Amy Collins Ph.D.

Assistant Professor, CLI

Amy Collins Education

B.A. in History, Ohio Wesleyan University

M.A. in Cross-cultural & International Education, Bowling Green State University

M.A. in Educational Policy & Leadership, Ohio State University

M.S. in Agricultural Communication, Education, & Leadership, Ohio State University

Ph.D. in Agricultural Communication, Education, & Leadership, Ohio State University

Teaching at UMR

I practice caring pedagogy and inclusive learning. I encourage students to develop a growth mindset, engage their curiosity, demonstrate adaptability and build resiliency. I want students to learn about both course content and themselves. I emphasize effort, attitude, and learning from failures. I prioritize building relationships and engaging in meaningful teaching that connects to students’ lives. I want students to leave my classroom as more confident scholars who believe they matter..


I research college student academic success: how do we define success, and how do we help students attain it, in a way that supports their overall well-being? Through my research, I examine strategies and interventions that support student academic success in this post-COVID learning environment. My recent publications have focused on first-generation student success, caring pedagogy and self-regulated learning.

What advice do you have for first year students?

Ask for help early and often. I know this can be difficult. Sometimes we feel like we should be able to figure things out on our own. Sometimes we feel embarrassed or self-conscious about asking for help. But no one gets through college on their own. Every student faces some sort of challenge when they are at college. Asking for help is a skill. It takes practice, and it can be difficult and scary, but it is essential to your ongoing success in all areas of life, not just college. Asking for help is a sign of strength and maturity, not weakness. Receiving help allows you to become happier and to live your best possible student life.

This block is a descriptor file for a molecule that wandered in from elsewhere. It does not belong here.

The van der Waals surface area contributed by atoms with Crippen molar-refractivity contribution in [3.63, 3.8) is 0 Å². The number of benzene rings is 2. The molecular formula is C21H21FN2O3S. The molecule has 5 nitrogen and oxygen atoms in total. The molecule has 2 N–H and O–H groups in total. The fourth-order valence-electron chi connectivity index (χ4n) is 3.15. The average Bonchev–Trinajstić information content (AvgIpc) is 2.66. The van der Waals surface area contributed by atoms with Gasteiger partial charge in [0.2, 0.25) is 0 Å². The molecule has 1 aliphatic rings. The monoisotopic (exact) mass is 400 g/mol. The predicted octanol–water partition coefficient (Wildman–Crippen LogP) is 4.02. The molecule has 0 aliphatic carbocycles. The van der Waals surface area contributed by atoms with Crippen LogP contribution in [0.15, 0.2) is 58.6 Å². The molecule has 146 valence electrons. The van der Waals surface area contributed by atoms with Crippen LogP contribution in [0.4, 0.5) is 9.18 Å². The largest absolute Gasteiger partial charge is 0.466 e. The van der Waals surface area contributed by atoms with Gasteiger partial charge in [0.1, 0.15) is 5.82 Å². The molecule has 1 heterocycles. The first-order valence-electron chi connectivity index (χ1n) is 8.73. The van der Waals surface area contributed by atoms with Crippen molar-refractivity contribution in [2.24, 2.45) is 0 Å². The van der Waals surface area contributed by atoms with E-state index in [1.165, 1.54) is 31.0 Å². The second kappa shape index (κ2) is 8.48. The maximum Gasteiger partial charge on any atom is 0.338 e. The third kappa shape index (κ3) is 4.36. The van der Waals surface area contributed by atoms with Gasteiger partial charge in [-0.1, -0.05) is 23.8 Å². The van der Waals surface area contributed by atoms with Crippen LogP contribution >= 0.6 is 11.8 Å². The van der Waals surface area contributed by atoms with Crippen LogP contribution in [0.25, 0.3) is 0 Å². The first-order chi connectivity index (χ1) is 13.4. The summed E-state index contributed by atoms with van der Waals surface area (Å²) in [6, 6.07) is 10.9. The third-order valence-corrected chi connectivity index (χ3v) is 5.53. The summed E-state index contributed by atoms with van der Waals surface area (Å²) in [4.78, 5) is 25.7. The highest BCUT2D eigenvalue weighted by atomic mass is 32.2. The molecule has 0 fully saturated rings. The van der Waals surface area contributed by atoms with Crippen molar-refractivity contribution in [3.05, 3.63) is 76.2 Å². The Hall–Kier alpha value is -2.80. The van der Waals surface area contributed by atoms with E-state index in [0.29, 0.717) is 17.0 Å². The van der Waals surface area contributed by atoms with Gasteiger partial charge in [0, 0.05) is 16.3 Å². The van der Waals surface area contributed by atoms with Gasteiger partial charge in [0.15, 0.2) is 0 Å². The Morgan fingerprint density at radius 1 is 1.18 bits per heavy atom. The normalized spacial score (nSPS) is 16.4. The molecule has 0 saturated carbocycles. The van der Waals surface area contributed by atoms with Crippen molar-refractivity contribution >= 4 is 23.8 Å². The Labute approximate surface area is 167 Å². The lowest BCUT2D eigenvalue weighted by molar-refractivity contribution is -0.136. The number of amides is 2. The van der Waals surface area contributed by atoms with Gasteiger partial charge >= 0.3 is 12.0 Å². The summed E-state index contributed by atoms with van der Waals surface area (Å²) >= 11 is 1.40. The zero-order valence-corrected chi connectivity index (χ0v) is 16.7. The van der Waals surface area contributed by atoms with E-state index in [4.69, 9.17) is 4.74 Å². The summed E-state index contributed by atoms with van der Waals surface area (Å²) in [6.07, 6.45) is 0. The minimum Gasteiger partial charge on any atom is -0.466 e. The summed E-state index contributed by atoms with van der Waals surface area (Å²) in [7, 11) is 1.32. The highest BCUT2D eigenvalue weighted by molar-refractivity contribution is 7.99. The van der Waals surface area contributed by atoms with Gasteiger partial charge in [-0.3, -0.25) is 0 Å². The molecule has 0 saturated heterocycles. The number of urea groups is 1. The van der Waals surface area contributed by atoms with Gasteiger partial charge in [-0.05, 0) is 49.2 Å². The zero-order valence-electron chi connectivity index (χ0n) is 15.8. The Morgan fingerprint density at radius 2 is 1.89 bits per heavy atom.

Share a bit about your education journey. What did you take away from it?

It often surprises students to learn that I quit my first Ph.D. program. From that experience, I learned that despite our best-laid plans, sometimes the unexpected happens and we need to take a break, make a detour or change directions altogether. My education journey has been a wandering stream, not a straight line, but I wouldn't trade it. The disappointments and failures taught me just as much as the successes and have shaped who I am today.

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